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Normalization of a delta function in curved spacetime

  1. Aug 23, 2008 #1
    Which of the following are true in curved spacetime?

    [itex]\int d^4 x \delta^4(x - x_0) = 1[/itex] (1)

    [itex]\int d^4 x \sqrt{-g} \delta^4(x - x_0) = 1[/itex] (2)

    I think the first one is incorrect in curved spacetime, or in general when the metric is non-constant. I would argue this by saying that the delta function does not transform, whereas the fourth-order differential transforms in the opposite way to [itex]\sqrt{-g}[/itex], so the whole thing transforms as a scalar as it must.

    I've also heard that [itex]\delta^4[/itex] is not a scalar, which suggests that (1) is the correct statement. However, this seems strange to me as I would think that (1) will fail to hold in curvilinear coordinates e.g.
  2. jcsd
  3. May 14, 2011 #2
    actually the right difinition is
    [tex]\int_M F(x^{\mu})[\frac{\delta^{(4)}(x^{\sigma}-y^{\sigma})}{\sqrt{-g}}]\sqrt{-g}d^4x=F(y^{\sigma})[/tex]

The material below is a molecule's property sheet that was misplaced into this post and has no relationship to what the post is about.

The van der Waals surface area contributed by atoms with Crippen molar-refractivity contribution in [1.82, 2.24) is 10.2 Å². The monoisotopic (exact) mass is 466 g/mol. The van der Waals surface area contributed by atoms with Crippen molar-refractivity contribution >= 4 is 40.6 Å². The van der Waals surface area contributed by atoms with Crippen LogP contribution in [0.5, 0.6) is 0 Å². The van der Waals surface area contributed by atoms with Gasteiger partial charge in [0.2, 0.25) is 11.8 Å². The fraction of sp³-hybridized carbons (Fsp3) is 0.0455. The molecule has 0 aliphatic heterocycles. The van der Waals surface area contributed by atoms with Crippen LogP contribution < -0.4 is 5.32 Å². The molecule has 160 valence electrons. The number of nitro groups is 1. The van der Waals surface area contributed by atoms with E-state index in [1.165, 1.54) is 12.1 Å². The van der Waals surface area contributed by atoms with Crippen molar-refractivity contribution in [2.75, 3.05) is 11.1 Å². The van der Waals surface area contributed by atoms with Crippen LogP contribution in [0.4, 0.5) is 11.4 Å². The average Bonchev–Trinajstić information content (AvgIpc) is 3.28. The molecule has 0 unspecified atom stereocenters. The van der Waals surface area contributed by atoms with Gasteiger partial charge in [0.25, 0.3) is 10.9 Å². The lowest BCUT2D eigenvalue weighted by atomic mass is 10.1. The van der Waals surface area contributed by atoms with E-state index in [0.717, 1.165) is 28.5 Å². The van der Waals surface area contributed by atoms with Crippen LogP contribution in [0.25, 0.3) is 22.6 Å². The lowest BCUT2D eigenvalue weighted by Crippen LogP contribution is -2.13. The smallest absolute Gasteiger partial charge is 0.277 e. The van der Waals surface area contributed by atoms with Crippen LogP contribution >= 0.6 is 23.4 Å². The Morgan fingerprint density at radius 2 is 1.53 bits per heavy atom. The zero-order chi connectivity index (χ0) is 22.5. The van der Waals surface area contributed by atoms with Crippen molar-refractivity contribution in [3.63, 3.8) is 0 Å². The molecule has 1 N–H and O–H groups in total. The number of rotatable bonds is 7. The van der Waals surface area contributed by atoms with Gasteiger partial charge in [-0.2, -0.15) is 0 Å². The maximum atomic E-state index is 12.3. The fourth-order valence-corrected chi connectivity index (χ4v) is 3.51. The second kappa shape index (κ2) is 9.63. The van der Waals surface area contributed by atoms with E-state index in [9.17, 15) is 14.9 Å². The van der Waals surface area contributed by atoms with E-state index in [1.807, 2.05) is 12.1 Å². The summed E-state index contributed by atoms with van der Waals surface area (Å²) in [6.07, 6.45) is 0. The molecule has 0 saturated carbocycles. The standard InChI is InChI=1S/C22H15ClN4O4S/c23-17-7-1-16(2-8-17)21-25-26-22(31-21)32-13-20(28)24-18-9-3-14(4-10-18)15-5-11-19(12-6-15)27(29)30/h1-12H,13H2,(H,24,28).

4. May 15, 2011 #3


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    The delta function is a scalar density. You don't need curved space or four dimensions to see this, it follows from the identity δ(f(x)) = (1/|f '(x0)|) δ(x-x0) where f(x0) = 0. For example δ(3x) = (1/3) δ(x). Or take plane polar coordinates: δ(x) ≡ δ(x) δ(y) = (1/r) δ(r) δ(Θ).
    Last edited: May 15, 2011
  5. May 15, 2011 #4


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    I'd say that

    [itex]\int d^4 x \delta^4(x - x_0) = 1[/itex]

    is the usual definition. The RHS is trivially a scalar. The measure on the LHS is a density. So the delta distribution is also a density, as was mentioned by others here.

    You can "tensorize" the delta distribution by defining

    \delta^4(x - x_0) \rightarrow \frac{\delta^4(x - x_0) }{\sqrt{g}}
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